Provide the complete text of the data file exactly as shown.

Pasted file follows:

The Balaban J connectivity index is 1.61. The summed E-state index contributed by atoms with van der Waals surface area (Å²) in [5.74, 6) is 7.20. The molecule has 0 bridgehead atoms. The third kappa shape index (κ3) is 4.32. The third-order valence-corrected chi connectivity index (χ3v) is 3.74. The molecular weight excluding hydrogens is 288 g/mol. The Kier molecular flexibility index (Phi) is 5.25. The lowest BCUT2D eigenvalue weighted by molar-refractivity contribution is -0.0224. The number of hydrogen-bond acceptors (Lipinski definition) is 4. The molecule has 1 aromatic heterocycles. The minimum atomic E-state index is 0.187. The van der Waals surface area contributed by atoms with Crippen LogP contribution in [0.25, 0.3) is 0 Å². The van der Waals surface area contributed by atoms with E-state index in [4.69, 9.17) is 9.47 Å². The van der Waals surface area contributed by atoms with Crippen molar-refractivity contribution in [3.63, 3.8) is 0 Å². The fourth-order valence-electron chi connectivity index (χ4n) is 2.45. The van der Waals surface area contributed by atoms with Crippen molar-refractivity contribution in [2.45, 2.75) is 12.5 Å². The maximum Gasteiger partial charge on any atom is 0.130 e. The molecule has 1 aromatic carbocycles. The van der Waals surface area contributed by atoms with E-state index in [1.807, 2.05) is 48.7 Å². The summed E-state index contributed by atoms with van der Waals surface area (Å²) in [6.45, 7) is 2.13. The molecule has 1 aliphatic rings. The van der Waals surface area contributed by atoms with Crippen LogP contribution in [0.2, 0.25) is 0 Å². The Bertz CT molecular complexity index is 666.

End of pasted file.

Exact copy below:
The Balaban J connectivity index is 1.61. The summed E-state index contributed by atoms with van der Waals surface area (Å²) in [5.74, 6) is 7.20. The molecule has 0 bridgehead atoms. The third kappa shape index (κ3) is 4.32. The third-order valence-corrected chi connectivity index (χ3v) is 3.74. The molecular weight excluding hydrogens is 288 g/mol. The Kier molecular flexibility index (Phi) is 5.25. The lowest BCUT2D eigenvalue weighted by molar-refractivity contribution is -0.0224. The number of hydrogen-bond acceptors (Lipinski definition) is 4. The molecule has 1 aromatic heterocycles. The minimum atomic E-state index is 0.187. The van der Waals surface area contributed by atoms with Crippen LogP contribution in [0.25, 0.3) is 0 Å². The van der Waals surface area contributed by atoms with E-state index in [4.69, 9.17) is 9.47 Å². The van der Waals surface area contributed by atoms with Crippen molar-refractivity contribution in [3.63, 3.8) is 0 Å². The fourth-order valence-electron chi connectivity index (χ4n) is 2.45. The van der Waals surface area contributed by atoms with Crippen molar-refractivity contribution in [2.45, 2.75) is 12.5 Å². The maximum Gasteiger partial charge on any atom is 0.130 e. The molecule has 1 aromatic carbocycles. The van der Waals surface area contributed by atoms with E-state index in [1.807, 2.05) is 48.7 Å². The summed E-state index contributed by atoms with van der Waals surface area (Å²) in [6.45, 7) is 2.13. The molecule has 1 aliphatic rings. The van der Waals surface area contributed by atoms with Crippen LogP contribution in [0.2, 0.25) is 0 Å². The Bertz CT molecular complexity index is 666.